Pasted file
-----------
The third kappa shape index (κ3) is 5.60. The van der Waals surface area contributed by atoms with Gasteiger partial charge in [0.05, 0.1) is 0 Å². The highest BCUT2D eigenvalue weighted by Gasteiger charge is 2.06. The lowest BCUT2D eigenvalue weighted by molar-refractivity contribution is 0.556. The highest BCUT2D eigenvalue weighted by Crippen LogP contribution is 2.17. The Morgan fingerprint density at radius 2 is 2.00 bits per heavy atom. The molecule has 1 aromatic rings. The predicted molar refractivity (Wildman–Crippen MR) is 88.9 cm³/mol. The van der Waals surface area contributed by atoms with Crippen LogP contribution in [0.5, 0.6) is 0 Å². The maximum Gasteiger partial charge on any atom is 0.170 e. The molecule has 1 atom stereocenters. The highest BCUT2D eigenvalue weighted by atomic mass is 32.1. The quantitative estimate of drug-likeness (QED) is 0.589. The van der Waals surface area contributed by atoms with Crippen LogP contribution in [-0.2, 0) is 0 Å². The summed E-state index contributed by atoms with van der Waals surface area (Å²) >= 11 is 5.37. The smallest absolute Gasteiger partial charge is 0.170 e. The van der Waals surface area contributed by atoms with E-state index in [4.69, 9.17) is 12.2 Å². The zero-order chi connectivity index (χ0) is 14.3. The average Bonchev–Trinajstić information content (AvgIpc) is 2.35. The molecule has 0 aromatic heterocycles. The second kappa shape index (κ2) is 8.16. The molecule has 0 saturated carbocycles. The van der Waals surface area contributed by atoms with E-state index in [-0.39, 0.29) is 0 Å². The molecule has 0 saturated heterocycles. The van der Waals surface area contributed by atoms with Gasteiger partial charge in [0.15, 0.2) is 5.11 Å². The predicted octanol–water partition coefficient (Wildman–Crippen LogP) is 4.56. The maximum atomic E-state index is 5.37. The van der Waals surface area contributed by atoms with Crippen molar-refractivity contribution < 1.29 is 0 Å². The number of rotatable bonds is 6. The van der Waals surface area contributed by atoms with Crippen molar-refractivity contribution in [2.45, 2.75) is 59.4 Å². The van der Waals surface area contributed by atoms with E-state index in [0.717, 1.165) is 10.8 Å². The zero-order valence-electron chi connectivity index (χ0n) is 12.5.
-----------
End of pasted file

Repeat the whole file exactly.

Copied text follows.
The third kappa shape index (κ3) is 5.60. The van der Waals surface area contributed by atoms with Gasteiger partial charge in [0.05, 0.1) is 0 Å². The highest BCUT2D eigenvalue weighted by Gasteiger charge is 2.06. The lowest BCUT2D eigenvalue weighted by molar-refractivity contribution is 0.556. The highest BCUT2D eigenvalue weighted by Crippen LogP contribution is 2.17. The Morgan fingerprint density at radius 2 is 2.00 bits per heavy atom. The molecule has 1 aromatic rings. The predicted molar refractivity (Wildman–Crippen MR) is 88.9 cm³/mol. The van der Waals surface area contributed by atoms with Crippen LogP contribution in [0.5, 0.6) is 0 Å². The maximum Gasteiger partial charge on any atom is 0.170 e. The molecule has 1 atom stereocenters. The highest BCUT2D eigenvalue weighted by atomic mass is 32.1. The quantitative estimate of drug-likeness (QED) is 0.589. The van der Waals surface area contributed by atoms with Crippen LogP contribution in [-0.2, 0) is 0 Å². The summed E-state index contributed by atoms with van der Waals surface area (Å²) >= 11 is 5.37. The smallest absolute Gasteiger partial charge is 0.170 e. The van der Waals surface area contributed by atoms with E-state index in [4.69, 9.17) is 12.2 Å². The zero-order chi connectivity index (χ0) is 14.3. The average Bonchev–Trinajstić information content (AvgIpc) is 2.35. The molecule has 0 aromatic heterocycles. The second kappa shape index (κ2) is 8.16. The molecule has 0 saturated carbocycles. The van der Waals surface area contributed by atoms with E-state index in [-0.39, 0.29) is 0 Å². The molecule has 0 saturated heterocycles. The van der Waals surface area contributed by atoms with Gasteiger partial charge in [0.15, 0.2) is 5.11 Å². The predicted octanol–water partition coefficient (Wildman–Crippen LogP) is 4.56. The maximum atomic E-state index is 5.37. The van der Waals surface area contributed by atoms with Crippen molar-refractivity contribution < 1.29 is 0 Å². The number of rotatable bonds is 6. The van der Waals surface area contributed by atoms with Crippen molar-refractivity contribution in [2.45, 2.75) is 59.4 Å². The van der Waals surface area contributed by atoms with E-state index in [0.717, 1.165) is 10.8 Å². The zero-order valence-electron chi connectivity index (χ0n) is 12.5.